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Kishon is internationally regarded as one of the greatest satirists in recent history. Kishon’s plays prove that humor and satire is universal and that we are all very much alike. The plays touch universal themes like love, marriage, religion, society and art and have been performed throughout the world for the last sixty years. Some of his plays like The Marriage Certificate and Oh, Oh, Juliet! are considered international classic comedies.

Oh, Oh, Juliet!


This humorous musical comedy tells the story of Romeo and Juliet, had they survived.

Romeo and Juliet, universally considered to be the ideal lovers, experience the complexities of marriage. Having escaped their Shakespearean death sentence, they are presented as a typical couple, after thirty years of unbearable marriage. The play mocks their “great love” from Shakespeare's play, opening with the presentation of their life: They live in poverty, in addition to all the other difficulties faced by married couples; they tend to fight over everything; their rebellious teenage daughter, Lucrecia, continually confronts them and challenges their every move; Romeo awaits the death of his mother-in-law, as well as the inheritance he will receive as a result. The strained relationship between Juliet and greedy, misanthropic Romeo nears divorce, and the two aging characters share their bitterness with two other familiar characters from Shakespeare’s famous play: Juliet’s talkative, ninety- year-old nurse and Friar Lawrence, the adulterous priest.

The ghost of William Shakespeare awakens due to the constant arguments and he is furious that Romeo and Juliet escaped the “ideal ending” he had planned for them. At the end of the play, Shakespeare runs away with Lucrecia, his new love, and almost manages to convince her that they should poison each other with the same drug that was left from the original play. The play is set in early 17th century Verona, and the costumes and set are designed accordingly. The three actors portray a number of different characters, in line with Elizabethan theater traditions.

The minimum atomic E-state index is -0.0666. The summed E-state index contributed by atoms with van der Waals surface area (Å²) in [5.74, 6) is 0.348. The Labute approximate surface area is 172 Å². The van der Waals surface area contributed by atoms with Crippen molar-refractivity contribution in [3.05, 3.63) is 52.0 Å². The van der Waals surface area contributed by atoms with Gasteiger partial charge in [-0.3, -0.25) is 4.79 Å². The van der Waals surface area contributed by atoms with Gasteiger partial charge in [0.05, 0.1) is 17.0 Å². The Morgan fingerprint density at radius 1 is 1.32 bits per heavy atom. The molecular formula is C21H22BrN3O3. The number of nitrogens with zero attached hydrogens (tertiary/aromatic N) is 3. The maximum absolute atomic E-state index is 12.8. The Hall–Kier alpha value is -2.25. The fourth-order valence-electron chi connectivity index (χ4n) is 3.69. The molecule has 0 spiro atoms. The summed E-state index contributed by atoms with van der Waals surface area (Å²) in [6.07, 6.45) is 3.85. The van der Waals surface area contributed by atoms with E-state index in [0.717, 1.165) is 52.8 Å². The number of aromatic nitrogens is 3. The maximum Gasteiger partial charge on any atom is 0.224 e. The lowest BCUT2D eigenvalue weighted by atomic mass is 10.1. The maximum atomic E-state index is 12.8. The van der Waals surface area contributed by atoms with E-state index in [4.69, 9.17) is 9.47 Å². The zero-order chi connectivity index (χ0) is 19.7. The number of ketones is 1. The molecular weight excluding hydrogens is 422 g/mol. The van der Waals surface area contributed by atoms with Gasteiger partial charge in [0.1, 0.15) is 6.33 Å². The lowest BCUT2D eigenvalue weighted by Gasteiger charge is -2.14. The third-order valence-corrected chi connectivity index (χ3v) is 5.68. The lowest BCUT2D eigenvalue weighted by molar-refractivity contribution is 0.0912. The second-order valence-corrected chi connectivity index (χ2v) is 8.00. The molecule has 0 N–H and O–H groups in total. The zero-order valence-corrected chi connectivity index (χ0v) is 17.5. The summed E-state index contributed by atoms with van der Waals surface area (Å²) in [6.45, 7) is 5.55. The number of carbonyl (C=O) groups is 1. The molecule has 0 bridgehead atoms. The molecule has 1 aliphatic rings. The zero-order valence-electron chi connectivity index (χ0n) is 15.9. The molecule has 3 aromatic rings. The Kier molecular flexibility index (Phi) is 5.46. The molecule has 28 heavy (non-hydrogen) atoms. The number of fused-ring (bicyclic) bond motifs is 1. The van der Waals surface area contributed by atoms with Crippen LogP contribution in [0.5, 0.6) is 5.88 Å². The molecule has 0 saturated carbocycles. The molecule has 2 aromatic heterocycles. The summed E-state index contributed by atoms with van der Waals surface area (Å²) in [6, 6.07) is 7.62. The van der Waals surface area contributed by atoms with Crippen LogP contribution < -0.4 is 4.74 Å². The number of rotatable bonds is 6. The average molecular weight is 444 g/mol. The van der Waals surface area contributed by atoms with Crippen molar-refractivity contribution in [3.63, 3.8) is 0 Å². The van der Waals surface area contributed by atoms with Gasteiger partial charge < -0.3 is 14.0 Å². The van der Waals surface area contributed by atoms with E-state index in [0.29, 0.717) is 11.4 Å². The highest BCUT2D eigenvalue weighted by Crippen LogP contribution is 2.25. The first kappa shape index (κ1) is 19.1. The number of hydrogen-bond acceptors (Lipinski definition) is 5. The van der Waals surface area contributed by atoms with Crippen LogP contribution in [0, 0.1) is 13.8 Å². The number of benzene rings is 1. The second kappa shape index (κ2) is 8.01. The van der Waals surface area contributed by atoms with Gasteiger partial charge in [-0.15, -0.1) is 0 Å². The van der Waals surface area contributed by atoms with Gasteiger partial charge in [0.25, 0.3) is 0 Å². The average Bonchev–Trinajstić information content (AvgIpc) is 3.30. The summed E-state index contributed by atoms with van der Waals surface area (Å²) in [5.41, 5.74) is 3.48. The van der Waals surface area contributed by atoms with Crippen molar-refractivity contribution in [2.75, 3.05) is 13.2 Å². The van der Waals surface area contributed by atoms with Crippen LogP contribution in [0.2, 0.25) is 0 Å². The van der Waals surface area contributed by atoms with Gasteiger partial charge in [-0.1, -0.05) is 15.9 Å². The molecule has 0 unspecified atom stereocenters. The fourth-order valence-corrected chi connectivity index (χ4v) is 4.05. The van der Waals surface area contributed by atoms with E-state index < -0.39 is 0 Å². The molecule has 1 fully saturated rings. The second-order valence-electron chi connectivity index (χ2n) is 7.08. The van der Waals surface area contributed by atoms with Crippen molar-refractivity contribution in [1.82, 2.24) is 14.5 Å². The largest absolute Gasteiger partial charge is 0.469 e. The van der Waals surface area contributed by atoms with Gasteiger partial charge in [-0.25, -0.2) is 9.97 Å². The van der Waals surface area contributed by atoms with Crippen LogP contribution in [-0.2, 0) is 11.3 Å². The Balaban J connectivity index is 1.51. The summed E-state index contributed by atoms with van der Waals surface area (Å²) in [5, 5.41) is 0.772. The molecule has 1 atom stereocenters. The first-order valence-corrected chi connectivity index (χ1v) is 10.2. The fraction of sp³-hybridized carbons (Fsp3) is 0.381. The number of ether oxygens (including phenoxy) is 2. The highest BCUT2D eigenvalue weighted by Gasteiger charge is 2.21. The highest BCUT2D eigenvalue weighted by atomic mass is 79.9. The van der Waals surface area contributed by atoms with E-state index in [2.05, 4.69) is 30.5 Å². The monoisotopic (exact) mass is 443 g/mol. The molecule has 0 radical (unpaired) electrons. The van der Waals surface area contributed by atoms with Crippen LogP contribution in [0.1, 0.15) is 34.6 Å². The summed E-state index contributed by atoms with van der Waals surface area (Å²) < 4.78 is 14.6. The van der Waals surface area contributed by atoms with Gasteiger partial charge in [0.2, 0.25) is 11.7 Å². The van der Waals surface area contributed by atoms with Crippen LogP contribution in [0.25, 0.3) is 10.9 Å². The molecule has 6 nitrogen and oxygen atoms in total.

His Friends at Court

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This successful play has been staged thousands of times in theaters throughout Europe, and is also enjoyed by audiences in many other countries

The reputation of this play, Kishon’s first comedy, has preceded it since its creation. The play tells the story of Tsvi Prutchkin, an idealistic new immigrant, who quickly learns that he will be unable to get a job unless he becomes an insider. A note written by Prutchkin’s neighbor, Itamar Levanon—who is penniless but has an impressive-sounding name—does the trick and wins unqualified Tsvi the manager’s position at a government office. The office tea lady is the only one who senses the truth. She helps the new immigrant, cleverly guiding him in his task of running his office.

This hilarious play is a true work of satire on society and work. Fifty-five years later, Kishon’s ingenious comedy is more relevant than ever. Kishon skillfully describes Israel’s bureaucratic apparatus down to its smallest details. Amazingly, his depiction remains relevant and applicable to any and every country around the world. Reminiscent of Bertolt Brecht, Kishon’s work portrays the individual and society daringly, incisively illustrating how society and workplaces operate. This play, which has since become a classic, proves that such an exceptional text has the power to transcend time and national boundaries. Garnering international acclaim, the play has been staged in over twenty different countries, winning the title Best Comedy of the Year in Israel in 2010.